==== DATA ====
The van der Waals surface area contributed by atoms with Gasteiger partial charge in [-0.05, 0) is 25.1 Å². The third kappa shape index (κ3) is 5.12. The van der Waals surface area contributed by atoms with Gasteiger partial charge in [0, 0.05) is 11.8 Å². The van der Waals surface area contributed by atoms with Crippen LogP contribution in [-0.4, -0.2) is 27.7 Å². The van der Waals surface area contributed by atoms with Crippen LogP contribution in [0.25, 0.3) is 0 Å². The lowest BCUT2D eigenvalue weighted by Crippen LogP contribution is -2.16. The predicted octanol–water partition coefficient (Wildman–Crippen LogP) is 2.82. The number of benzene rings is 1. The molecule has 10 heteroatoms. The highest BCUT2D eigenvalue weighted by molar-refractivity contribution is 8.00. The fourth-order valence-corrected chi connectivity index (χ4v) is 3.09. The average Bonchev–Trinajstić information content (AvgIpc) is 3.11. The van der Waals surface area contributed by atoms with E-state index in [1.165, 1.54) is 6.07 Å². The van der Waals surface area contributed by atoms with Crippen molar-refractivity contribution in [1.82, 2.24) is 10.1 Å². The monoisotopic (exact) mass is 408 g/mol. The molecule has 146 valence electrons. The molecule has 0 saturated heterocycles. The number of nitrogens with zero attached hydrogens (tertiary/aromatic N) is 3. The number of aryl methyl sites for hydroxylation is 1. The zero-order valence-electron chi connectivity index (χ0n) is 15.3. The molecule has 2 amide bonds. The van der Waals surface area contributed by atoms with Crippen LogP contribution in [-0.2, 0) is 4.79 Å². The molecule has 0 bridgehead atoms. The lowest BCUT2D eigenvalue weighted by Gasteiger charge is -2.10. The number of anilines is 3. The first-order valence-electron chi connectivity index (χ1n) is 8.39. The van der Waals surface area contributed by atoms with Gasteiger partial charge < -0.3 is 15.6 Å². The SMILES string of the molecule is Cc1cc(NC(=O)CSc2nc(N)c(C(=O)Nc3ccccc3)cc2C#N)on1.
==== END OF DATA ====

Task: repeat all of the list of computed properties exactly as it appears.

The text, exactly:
The van der Waals surface area contributed by atoms with Gasteiger partial charge in [-0.05, 0) is 25.1 Å². The third kappa shape index (κ3) is 5.12. The van der Waals surface area contributed by atoms with Gasteiger partial charge in [0, 0.05) is 11.8 Å². The van der Waals surface area contributed by atoms with Crippen LogP contribution in [-0.4, -0.2) is 27.7 Å². The van der Waals surface area contributed by atoms with Crippen LogP contribution in [0.25, 0.3) is 0 Å². The lowest BCUT2D eigenvalue weighted by Crippen LogP contribution is -2.16. The predicted octanol–water partition coefficient (Wildman–Crippen LogP) is 2.82. The number of benzene rings is 1. The molecule has 10 heteroatoms. The highest BCUT2D eigenvalue weighted by molar-refractivity contribution is 8.00. The fourth-order valence-corrected chi connectivity index (χ4v) is 3.09. The average Bonchev–Trinajstić information content (AvgIpc) is 3.11. The van der Waals surface area contributed by atoms with E-state index in [1.165, 1.54) is 6.07 Å². The van der Waals surface area contributed by atoms with Crippen molar-refractivity contribution in [1.82, 2.24) is 10.1 Å². The monoisotopic (exact) mass is 408 g/mol. The molecule has 146 valence electrons. The molecule has 0 saturated heterocycles. The number of nitrogens with zero attached hydrogens (tertiary/aromatic N) is 3. The number of aryl methyl sites for hydroxylation is 1. The zero-order valence-electron chi connectivity index (χ0n) is 15.3. The molecule has 2 amide bonds. The van der Waals surface area contributed by atoms with Crippen LogP contribution in [-0.2, 0) is 4.79 Å². The molecule has 0 bridgehead atoms. The lowest BCUT2D eigenvalue weighted by Gasteiger charge is -2.10. The number of anilines is 3. The first-order valence-electron chi connectivity index (χ1n) is 8.39. The van der Waals surface area contributed by atoms with Gasteiger partial charge < -0.3 is 15.6 Å². The SMILES string of the molecule is Cc1cc(NC(=O)CSc2nc(N)c(C(=O)Nc3ccccc3)cc2C#N)on1.